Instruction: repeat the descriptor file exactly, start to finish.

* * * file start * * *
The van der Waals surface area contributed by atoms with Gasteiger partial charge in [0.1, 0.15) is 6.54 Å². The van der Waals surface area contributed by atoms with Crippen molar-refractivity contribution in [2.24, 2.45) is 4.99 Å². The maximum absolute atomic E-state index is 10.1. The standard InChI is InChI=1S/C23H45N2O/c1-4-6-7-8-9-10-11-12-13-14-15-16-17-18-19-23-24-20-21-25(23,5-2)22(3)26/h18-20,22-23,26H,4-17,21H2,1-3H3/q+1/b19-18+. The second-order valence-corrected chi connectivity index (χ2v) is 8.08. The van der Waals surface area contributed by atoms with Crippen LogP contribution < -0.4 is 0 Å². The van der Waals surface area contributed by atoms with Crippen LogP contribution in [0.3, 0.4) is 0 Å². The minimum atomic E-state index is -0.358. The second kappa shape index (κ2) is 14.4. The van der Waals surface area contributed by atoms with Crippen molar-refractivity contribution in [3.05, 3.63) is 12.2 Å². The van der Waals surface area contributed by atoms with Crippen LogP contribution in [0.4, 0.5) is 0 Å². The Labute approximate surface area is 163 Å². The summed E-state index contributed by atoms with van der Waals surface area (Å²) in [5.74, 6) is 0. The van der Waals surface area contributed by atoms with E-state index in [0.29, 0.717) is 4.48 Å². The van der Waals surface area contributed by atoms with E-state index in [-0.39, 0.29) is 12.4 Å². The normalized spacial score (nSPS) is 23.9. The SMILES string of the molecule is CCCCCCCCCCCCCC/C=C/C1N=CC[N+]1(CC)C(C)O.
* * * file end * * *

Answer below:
The van der Waals surface area contributed by atoms with Gasteiger partial charge in [0.1, 0.15) is 6.54 Å². The van der Waals surface area contributed by atoms with Crippen molar-refractivity contribution in [2.24, 2.45) is 4.99 Å². The maximum absolute atomic E-state index is 10.1. The standard InChI is InChI=1S/C23H45N2O/c1-4-6-7-8-9-10-11-12-13-14-15-16-17-18-19-23-24-20-21-25(23,5-2)22(3)26/h18-20,22-23,26H,4-17,21H2,1-3H3/q+1/b19-18+. The second-order valence-corrected chi connectivity index (χ2v) is 8.08. The van der Waals surface area contributed by atoms with Crippen LogP contribution < -0.4 is 0 Å². The van der Waals surface area contributed by atoms with Crippen LogP contribution in [0.3, 0.4) is 0 Å². The minimum atomic E-state index is -0.358. The second kappa shape index (κ2) is 14.4. The van der Waals surface area contributed by atoms with Crippen molar-refractivity contribution in [3.05, 3.63) is 12.2 Å². The van der Waals surface area contributed by atoms with Crippen LogP contribution in [0.4, 0.5) is 0 Å². The Labute approximate surface area is 163 Å². The summed E-state index contributed by atoms with van der Waals surface area (Å²) in [5.74, 6) is 0. The van der Waals surface area contributed by atoms with E-state index in [0.29, 0.717) is 4.48 Å². The van der Waals surface area contributed by atoms with E-state index in [-0.39, 0.29) is 12.4 Å². The normalized spacial score (nSPS) is 23.9. The SMILES string of the molecule is CCCCCCCCCCCCCC/C=C/C1N=CC[N+]1(CC)C(C)O.